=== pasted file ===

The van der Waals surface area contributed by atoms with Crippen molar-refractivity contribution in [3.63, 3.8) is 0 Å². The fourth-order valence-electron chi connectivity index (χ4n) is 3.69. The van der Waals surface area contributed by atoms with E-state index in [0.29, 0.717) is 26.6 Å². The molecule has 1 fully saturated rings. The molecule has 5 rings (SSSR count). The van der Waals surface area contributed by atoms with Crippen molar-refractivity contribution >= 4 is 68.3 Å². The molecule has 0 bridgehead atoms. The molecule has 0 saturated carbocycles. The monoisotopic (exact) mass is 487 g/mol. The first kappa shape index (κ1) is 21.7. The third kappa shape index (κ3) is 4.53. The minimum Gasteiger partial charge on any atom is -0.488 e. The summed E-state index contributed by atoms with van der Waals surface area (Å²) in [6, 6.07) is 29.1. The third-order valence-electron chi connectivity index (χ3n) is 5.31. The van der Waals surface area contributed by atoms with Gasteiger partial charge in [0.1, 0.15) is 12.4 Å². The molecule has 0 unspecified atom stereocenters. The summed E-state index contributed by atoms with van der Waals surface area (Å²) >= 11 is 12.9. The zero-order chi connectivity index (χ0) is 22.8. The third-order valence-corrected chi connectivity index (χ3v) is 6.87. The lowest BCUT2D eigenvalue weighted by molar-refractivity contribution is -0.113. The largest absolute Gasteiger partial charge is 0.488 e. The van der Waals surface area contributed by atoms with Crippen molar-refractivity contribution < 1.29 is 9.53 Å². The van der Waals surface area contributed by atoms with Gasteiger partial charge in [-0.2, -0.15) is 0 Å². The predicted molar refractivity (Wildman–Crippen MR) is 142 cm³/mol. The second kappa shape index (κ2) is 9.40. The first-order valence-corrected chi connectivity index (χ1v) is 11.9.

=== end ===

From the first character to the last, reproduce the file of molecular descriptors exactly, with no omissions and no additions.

The van der Waals surface area contributed by atoms with Crippen molar-refractivity contribution in [3.63, 3.8) is 0 Å². The fourth-order valence-electron chi connectivity index (χ4n) is 3.69. The van der Waals surface area contributed by atoms with E-state index in [0.29, 0.717) is 26.6 Å². The molecule has 1 fully saturated rings. The molecule has 5 rings (SSSR count). The van der Waals surface area contributed by atoms with Crippen molar-refractivity contribution >= 4 is 68.3 Å². The molecule has 0 bridgehead atoms. The molecule has 0 saturated carbocycles. The monoisotopic (exact) mass is 487 g/mol. The first kappa shape index (κ1) is 21.7. The third kappa shape index (κ3) is 4.53. The minimum Gasteiger partial charge on any atom is -0.488 e. The summed E-state index contributed by atoms with van der Waals surface area (Å²) in [6, 6.07) is 29.1. The third-order valence-electron chi connectivity index (χ3n) is 5.31. The van der Waals surface area contributed by atoms with Gasteiger partial charge in [0.1, 0.15) is 12.4 Å². The molecule has 0 unspecified atom stereocenters. The summed E-state index contributed by atoms with van der Waals surface area (Å²) >= 11 is 12.9. The zero-order chi connectivity index (χ0) is 22.8. The third-order valence-corrected chi connectivity index (χ3v) is 6.87. The lowest BCUT2D eigenvalue weighted by molar-refractivity contribution is -0.113. The largest absolute Gasteiger partial charge is 0.488 e. The van der Waals surface area contributed by atoms with Crippen molar-refractivity contribution < 1.29 is 9.53 Å². The van der Waals surface area contributed by atoms with Gasteiger partial charge in [-0.2, -0.15) is 0 Å². The predicted molar refractivity (Wildman–Crippen MR) is 142 cm³/mol. The second kappa shape index (κ2) is 9.40. The first-order valence-corrected chi connectivity index (χ1v) is 11.9.